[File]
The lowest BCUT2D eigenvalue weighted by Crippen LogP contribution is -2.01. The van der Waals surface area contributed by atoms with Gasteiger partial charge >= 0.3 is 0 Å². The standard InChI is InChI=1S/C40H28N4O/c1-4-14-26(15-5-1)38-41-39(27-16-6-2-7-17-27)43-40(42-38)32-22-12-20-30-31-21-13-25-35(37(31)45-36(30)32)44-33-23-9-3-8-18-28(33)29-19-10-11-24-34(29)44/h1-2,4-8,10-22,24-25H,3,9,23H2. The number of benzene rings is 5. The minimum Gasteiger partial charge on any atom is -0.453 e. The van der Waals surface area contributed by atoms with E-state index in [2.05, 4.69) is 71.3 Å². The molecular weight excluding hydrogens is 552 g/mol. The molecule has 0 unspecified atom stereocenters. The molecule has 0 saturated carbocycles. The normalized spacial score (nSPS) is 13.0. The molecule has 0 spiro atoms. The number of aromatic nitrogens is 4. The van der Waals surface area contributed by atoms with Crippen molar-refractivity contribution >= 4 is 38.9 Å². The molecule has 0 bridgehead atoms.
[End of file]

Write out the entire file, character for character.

The lowest BCUT2D eigenvalue weighted by Crippen LogP contribution is -2.01. The van der Waals surface area contributed by atoms with Gasteiger partial charge >= 0.3 is 0 Å². The standard InChI is InChI=1S/C40H28N4O/c1-4-14-26(15-5-1)38-41-39(27-16-6-2-7-17-27)43-40(42-38)32-22-12-20-30-31-21-13-25-35(37(31)45-36(30)32)44-33-23-9-3-8-18-28(33)29-19-10-11-24-34(29)44/h1-2,4-8,10-22,24-25H,3,9,23H2. The number of benzene rings is 5. The minimum Gasteiger partial charge on any atom is -0.453 e. The van der Waals surface area contributed by atoms with E-state index in [2.05, 4.69) is 71.3 Å². The molecular weight excluding hydrogens is 552 g/mol. The molecule has 0 unspecified atom stereocenters. The molecule has 0 saturated carbocycles. The normalized spacial score (nSPS) is 13.0. The molecule has 0 spiro atoms. The number of aromatic nitrogens is 4. The van der Waals surface area contributed by atoms with Crippen molar-refractivity contribution >= 4 is 38.9 Å². The molecule has 0 bridgehead atoms.